The visitor is oblivious to the fact that he is visiting the ad network's domain to retrieve this image, but in doing so, the visit opens a channel of communication between the visitor's browser and the ad network. It is through that channel that the ad network can serve cookies to the visitor and read any cookies that it served him previously. Consequently, the ad network never knows the name of Visitor X, but it can recognise that Visitor X previously visited websites A, B and C, provided the ad network has relationships with each of these websites. On the basis of that information, the network will select the advert that it deems most appropriate for that visitor. The selection of adverts based on a visitor's prior online activity is known as behavioural advertising or interest-based advertising.
Because some web users consider the use of third party cookies unreasonably intrusive, most browsers allow a user to block third party cookies without blocking first party cookies.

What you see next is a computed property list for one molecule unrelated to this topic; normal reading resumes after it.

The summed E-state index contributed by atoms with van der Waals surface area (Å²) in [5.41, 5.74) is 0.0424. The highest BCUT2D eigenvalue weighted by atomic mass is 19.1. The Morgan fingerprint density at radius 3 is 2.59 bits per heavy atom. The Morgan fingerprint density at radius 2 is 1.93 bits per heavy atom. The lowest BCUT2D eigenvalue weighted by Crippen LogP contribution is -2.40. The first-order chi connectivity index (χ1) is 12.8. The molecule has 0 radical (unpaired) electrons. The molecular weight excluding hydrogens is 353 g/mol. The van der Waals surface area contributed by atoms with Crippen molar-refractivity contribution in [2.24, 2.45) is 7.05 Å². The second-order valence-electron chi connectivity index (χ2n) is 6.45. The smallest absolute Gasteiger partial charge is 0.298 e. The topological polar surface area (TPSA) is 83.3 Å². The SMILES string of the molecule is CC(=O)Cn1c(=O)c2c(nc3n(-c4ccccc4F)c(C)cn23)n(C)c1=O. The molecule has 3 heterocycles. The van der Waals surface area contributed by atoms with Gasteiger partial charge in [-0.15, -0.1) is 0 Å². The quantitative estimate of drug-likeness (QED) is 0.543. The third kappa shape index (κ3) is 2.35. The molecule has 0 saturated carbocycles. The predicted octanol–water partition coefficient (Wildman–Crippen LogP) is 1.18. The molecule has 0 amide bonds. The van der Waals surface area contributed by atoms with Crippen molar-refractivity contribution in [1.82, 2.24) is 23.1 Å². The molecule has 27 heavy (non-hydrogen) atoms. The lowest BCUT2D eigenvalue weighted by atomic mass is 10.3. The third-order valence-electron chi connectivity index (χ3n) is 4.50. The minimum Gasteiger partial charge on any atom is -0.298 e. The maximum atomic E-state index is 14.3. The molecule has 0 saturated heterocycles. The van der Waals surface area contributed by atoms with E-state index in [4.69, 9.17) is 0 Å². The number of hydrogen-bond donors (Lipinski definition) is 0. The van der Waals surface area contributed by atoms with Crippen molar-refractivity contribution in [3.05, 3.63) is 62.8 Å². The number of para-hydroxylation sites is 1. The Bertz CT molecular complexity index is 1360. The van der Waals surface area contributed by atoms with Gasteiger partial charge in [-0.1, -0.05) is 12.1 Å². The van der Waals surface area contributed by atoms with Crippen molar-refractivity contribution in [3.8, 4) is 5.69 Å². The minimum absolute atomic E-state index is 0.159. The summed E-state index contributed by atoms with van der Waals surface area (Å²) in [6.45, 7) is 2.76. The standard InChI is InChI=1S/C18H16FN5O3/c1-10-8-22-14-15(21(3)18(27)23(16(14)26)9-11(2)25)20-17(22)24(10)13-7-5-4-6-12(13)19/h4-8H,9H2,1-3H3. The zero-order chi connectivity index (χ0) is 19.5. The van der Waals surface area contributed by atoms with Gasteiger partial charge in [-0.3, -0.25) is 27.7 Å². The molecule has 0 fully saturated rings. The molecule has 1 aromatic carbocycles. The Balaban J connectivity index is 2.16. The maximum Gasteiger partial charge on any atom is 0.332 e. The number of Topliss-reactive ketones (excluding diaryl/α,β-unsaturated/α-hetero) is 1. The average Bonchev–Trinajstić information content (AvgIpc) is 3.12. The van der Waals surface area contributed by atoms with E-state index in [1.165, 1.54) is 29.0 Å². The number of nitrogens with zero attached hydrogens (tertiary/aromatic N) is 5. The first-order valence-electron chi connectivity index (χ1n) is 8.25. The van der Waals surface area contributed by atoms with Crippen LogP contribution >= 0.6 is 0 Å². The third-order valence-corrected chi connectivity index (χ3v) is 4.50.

Some websites also use a form of cookie that cannot be controlled by most browsers. When a website uses Adobe Flash content, so-called Flash cookies may be stored on users' computers (they are properly called Local Shared Objects). Users can control Flash cookies by visiting Adobe's website. The laws described in this guide apply to Flash cookies as well as HTTP cookies.
You can find out more about cookies in OUT-LAW's sister site, AboutCookies.org. The site was set up to simplify website operators' compliance with the laws described in this guide, and to help their visitors to delete and control cookies.
The UK law
The Privacy and Electronic Communications (Amendment) Regulations 2011 came into force on 26 May 2011, amending the original 2003 Regulations.
If cookies are used by a website, the UK Regulations provide that certain information must be given to that website's visitors and the visitor must give his or her consent to the placing of the cookies, unless a limited exception applies.
The relevant rules are found in amended Regulation 6, which reads as follows:
6. - (1) Subject to paragraph (4), a person shall not store or gain access to information stored, in the terminal equipment of a subscriber or user unless the requirements of paragraph (2) are met.
(2) The requirements are that the subscriber or user of that terminal equipment -